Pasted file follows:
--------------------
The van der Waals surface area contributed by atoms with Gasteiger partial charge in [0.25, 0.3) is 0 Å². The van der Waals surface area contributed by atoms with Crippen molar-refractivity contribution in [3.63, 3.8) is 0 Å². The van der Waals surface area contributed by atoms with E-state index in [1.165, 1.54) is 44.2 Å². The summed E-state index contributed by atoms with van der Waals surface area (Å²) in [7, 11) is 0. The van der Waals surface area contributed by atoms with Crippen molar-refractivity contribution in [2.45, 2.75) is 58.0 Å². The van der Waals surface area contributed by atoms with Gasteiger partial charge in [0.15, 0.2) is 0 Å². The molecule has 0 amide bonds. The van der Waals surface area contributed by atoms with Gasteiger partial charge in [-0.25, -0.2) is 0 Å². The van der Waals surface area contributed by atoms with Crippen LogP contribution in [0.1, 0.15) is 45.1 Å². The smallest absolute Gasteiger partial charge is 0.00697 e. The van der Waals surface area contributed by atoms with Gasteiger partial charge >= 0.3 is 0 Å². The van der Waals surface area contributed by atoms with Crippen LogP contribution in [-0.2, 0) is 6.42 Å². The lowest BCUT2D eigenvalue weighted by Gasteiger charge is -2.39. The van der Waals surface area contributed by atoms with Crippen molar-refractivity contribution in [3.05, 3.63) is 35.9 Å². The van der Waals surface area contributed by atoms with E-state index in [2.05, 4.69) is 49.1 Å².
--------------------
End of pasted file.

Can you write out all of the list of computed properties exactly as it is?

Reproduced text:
The van der Waals surface area contributed by atoms with Gasteiger partial charge in [0.25, 0.3) is 0 Å². The van der Waals surface area contributed by atoms with Crippen molar-refractivity contribution in [3.63, 3.8) is 0 Å². The van der Waals surface area contributed by atoms with E-state index in [1.165, 1.54) is 44.2 Å². The summed E-state index contributed by atoms with van der Waals surface area (Å²) in [7, 11) is 0. The van der Waals surface area contributed by atoms with Crippen molar-refractivity contribution in [2.45, 2.75) is 58.0 Å². The van der Waals surface area contributed by atoms with Gasteiger partial charge in [0.15, 0.2) is 0 Å². The molecule has 0 amide bonds. The van der Waals surface area contributed by atoms with Gasteiger partial charge in [-0.25, -0.2) is 0 Å². The van der Waals surface area contributed by atoms with Crippen LogP contribution in [0.1, 0.15) is 45.1 Å². The smallest absolute Gasteiger partial charge is 0.00697 e. The van der Waals surface area contributed by atoms with Gasteiger partial charge >= 0.3 is 0 Å². The van der Waals surface area contributed by atoms with Crippen LogP contribution in [-0.2, 0) is 6.42 Å². The lowest BCUT2D eigenvalue weighted by Gasteiger charge is -2.39. The van der Waals surface area contributed by atoms with Crippen molar-refractivity contribution in [3.05, 3.63) is 35.9 Å². The van der Waals surface area contributed by atoms with E-state index in [2.05, 4.69) is 49.1 Å².